Tetrapod Zoology

Darren Naish

One of the strangest Mesozoic dinosaurs ever described has to be the African iguanodontian Lurdusaurus arenatus, named in 1999 for remains from the Lower Cretaceous Elrhaz Formation of Gadoufaoua, Niger (Taquet & Russell 1999). The Elrhaz Formation has also yielded the sail-backed iguanodontian Ouranosaurus, the rebbachisaurid sauropod Nigersaurus, the theropods Kryptops, Suchomimus and Eocarcharia, and…

On July 12th 2011 a very interesting thing is happening – interesting, that is, if you’re interested in the academic evaluation of cryptozoological data. ZSL (the Zoological Society of London) is hosting the meeting ‘Cryptozoology: science or pseudoscience?’. Speakers are Charles Paxton, Michael Woodley and myself. Henry Gee is acting as chair.

In the previous article I provided brief reviews of all currently recognised pygopodid ‘genera’*. Except one. I’ve left this one until last, largely because it’s the most spectacular (up to 75 cm in total length) and (arguably) most fascinating pygopodid. We’ve seen throughout this series of articles that pygopodids are convergent with certain snake groups,…

I really want to get these pygopodid articles finished. Actually, I really want to get the whole gekkotan series finished: the end is in sight and I know I’ll get there eventually. In the previous articles on pygopodids (part of the long-running series on gekkotan lizards: see links below), we looked at pygopodid diversity and…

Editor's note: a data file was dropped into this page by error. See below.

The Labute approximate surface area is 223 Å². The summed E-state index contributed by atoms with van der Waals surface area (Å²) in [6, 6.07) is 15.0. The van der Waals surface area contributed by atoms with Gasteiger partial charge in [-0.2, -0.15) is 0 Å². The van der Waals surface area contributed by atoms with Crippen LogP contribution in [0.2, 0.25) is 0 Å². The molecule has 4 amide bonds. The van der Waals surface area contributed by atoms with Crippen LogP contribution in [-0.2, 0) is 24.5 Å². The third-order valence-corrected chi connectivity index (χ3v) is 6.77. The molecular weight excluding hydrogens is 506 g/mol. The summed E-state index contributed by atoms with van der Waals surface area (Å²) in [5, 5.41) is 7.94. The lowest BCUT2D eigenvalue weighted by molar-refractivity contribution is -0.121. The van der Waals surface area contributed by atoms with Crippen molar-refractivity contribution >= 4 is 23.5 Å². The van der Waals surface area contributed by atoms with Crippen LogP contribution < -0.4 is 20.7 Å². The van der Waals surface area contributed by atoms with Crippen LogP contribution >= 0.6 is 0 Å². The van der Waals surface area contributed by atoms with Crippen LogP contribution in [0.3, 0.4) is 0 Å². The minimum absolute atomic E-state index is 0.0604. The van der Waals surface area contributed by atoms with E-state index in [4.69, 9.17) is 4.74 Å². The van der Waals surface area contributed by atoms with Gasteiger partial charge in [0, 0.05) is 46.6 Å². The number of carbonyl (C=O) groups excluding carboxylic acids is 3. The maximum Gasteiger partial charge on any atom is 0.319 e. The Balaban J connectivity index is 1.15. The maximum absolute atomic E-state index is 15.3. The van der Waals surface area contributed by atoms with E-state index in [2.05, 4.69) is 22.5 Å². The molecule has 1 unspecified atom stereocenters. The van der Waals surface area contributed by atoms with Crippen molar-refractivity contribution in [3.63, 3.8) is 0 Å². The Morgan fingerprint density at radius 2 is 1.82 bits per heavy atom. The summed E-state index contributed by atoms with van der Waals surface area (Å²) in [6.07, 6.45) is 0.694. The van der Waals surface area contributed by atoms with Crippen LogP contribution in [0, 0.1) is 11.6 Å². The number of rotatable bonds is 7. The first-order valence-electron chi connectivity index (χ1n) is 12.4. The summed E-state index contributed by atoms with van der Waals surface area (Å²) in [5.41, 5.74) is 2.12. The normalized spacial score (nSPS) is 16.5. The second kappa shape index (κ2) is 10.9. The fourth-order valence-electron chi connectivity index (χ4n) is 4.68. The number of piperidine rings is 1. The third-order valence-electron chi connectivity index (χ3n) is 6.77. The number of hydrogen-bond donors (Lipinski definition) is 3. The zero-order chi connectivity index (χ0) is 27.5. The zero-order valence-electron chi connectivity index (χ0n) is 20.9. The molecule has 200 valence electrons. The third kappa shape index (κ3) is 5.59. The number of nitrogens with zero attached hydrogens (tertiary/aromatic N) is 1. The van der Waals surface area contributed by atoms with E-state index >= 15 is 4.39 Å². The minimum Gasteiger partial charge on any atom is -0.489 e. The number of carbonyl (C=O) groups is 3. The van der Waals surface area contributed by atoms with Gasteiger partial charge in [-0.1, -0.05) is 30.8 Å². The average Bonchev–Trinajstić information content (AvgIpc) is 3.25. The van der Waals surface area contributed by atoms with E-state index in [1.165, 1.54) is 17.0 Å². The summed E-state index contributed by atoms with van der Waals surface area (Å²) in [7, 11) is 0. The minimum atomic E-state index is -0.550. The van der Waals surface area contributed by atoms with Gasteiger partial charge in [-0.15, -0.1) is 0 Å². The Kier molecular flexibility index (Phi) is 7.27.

The previous article – part of my now lengthy series on gekkotan squamates (see links below) – provided an introduction to the neat and fascinating near-limbless Australasian gekkotans known as the pygopodids. Disclaimer: the group being discussed here is ‘Pygopodidae of tradition’, not Pygopodidae as currently formulated. More on this matter later. One topic that…

One of my shortish-term goals at Tet Zoo has been to complete the series on gekkotan lizards I started in April 2010 (see below for links to previous parts). We continue with that series here, and this time round we’re going to look at what should definitely be regarded as the weirdest of gekkotans: the…

Once again I’m in that frustrating position so beloved of bloggers: where life and work just doesn’t let you fritter away all those ‘spare’ hours preparing lengthy blog articles. In the mean time, here’s one of those ‘mystery pictures’ to identify. What is it? Genus will do (I know the species, but that’s because I…

On May 24th 2011, photographer Mark Harrison took a few photos of the large marine creature he saw off the Wirral Peninsula, near Liverpool (UK). Harrison initially thought that the animal might be a seal, but then decided to put the photos online as a sort of joke. Several newspapers then ran the photos as…

Cambodia: now with dibamids!

Dibamids are a weird and very neat group of fossorial, near-limbless squamates that I’ve long planned to cover at Tet Zoo. Little is known about them and how they might relate to other squamates has long been the subject of debate (they might be close to amphisbaenians, but links with gekkotans, skinks and snakes have…

Squamozoic sneak-peek # 2

When unable to find time to do anything else, resort to posting Squamozoic sneak-peeks (previous example here)… This scene – ‘Riverbank ambush’ – features a giant macro-predatory amphisbaenian and some surprised gekkotans. Colouring by Tim Morris. Feel free to discuss among yourself. Kinda busy right now…